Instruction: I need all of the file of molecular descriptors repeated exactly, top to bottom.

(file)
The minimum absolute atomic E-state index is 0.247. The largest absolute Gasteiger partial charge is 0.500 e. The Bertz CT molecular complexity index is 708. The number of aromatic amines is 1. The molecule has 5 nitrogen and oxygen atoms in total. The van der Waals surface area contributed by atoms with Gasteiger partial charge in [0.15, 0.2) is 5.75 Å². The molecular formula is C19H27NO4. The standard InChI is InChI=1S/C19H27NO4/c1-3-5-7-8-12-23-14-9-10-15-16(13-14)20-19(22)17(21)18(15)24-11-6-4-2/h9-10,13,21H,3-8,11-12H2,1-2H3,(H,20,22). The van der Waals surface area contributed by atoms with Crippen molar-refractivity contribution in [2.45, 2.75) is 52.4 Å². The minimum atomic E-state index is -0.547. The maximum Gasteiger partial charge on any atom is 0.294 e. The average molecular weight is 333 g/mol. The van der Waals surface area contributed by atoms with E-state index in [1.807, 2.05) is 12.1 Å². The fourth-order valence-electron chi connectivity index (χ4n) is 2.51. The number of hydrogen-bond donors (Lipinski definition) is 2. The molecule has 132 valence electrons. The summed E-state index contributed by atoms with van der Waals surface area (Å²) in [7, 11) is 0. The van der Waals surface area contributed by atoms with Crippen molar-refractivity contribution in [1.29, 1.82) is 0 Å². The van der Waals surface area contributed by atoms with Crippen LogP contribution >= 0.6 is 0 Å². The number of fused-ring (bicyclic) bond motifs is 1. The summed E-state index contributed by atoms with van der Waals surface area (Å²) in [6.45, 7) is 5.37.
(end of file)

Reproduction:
The minimum absolute atomic E-state index is 0.247. The largest absolute Gasteiger partial charge is 0.500 e. The Bertz CT molecular complexity index is 708. The number of aromatic amines is 1. The molecule has 5 nitrogen and oxygen atoms in total. The van der Waals surface area contributed by atoms with Gasteiger partial charge in [0.15, 0.2) is 5.75 Å². The molecular formula is C19H27NO4. The standard InChI is InChI=1S/C19H27NO4/c1-3-5-7-8-12-23-14-9-10-15-16(13-14)20-19(22)17(21)18(15)24-11-6-4-2/h9-10,13,21H,3-8,11-12H2,1-2H3,(H,20,22). The van der Waals surface area contributed by atoms with Crippen molar-refractivity contribution in [2.45, 2.75) is 52.4 Å². The minimum atomic E-state index is -0.547. The maximum Gasteiger partial charge on any atom is 0.294 e. The average molecular weight is 333 g/mol. The van der Waals surface area contributed by atoms with E-state index in [1.807, 2.05) is 12.1 Å². The fourth-order valence-electron chi connectivity index (χ4n) is 2.51. The number of hydrogen-bond donors (Lipinski definition) is 2. The molecule has 132 valence electrons. The summed E-state index contributed by atoms with van der Waals surface area (Å²) in [7, 11) is 0. The van der Waals surface area contributed by atoms with Crippen molar-refractivity contribution in [1.29, 1.82) is 0 Å². The van der Waals surface area contributed by atoms with Crippen LogP contribution >= 0.6 is 0 Å². The number of fused-ring (bicyclic) bond motifs is 1. The summed E-state index contributed by atoms with van der Waals surface area (Å²) in [6.45, 7) is 5.37.